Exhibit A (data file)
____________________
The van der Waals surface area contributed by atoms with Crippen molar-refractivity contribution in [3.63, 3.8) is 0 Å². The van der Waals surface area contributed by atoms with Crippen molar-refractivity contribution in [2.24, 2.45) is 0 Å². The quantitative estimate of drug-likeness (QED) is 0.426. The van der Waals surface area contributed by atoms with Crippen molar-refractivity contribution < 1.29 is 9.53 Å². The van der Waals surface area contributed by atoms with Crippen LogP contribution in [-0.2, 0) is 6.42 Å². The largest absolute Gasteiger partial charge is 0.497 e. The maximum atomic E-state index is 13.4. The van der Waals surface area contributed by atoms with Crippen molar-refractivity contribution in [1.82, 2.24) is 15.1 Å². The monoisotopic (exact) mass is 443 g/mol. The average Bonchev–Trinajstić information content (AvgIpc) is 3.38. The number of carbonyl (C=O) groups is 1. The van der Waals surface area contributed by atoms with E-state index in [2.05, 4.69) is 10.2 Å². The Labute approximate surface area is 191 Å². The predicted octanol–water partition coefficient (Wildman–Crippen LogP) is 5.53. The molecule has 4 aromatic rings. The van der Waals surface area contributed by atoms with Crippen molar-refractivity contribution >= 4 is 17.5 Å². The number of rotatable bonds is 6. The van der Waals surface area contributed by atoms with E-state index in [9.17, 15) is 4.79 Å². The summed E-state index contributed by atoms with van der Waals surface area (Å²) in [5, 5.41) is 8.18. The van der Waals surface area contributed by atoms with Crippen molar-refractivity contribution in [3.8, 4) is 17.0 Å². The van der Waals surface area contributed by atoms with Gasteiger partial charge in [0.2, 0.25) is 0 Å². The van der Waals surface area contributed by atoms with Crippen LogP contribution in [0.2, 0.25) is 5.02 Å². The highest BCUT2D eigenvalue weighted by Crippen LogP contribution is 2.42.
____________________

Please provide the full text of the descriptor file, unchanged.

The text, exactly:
The van der Waals surface area contributed by atoms with Crippen molar-refractivity contribution in [3.63, 3.8) is 0 Å². The van der Waals surface area contributed by atoms with Crippen molar-refractivity contribution in [2.24, 2.45) is 0 Å². The quantitative estimate of drug-likeness (QED) is 0.426. The van der Waals surface area contributed by atoms with Crippen molar-refractivity contribution < 1.29 is 9.53 Å². The van der Waals surface area contributed by atoms with Crippen LogP contribution in [-0.2, 0) is 6.42 Å². The largest absolute Gasteiger partial charge is 0.497 e. The maximum atomic E-state index is 13.4. The van der Waals surface area contributed by atoms with Crippen molar-refractivity contribution in [1.82, 2.24) is 15.1 Å². The monoisotopic (exact) mass is 443 g/mol. The average Bonchev–Trinajstić information content (AvgIpc) is 3.38. The number of carbonyl (C=O) groups is 1. The van der Waals surface area contributed by atoms with E-state index in [2.05, 4.69) is 10.2 Å². The Labute approximate surface area is 191 Å². The predicted octanol–water partition coefficient (Wildman–Crippen LogP) is 5.53. The molecule has 4 aromatic rings. The van der Waals surface area contributed by atoms with Crippen molar-refractivity contribution >= 4 is 17.5 Å². The number of rotatable bonds is 6. The van der Waals surface area contributed by atoms with E-state index in [9.17, 15) is 4.79 Å². The summed E-state index contributed by atoms with van der Waals surface area (Å²) in [5, 5.41) is 8.18. The van der Waals surface area contributed by atoms with Crippen molar-refractivity contribution in [3.8, 4) is 17.0 Å². The van der Waals surface area contributed by atoms with Gasteiger partial charge in [0.2, 0.25) is 0 Å². The van der Waals surface area contributed by atoms with Crippen LogP contribution in [0.2, 0.25) is 5.02 Å². The highest BCUT2D eigenvalue weighted by Crippen LogP contribution is 2.42.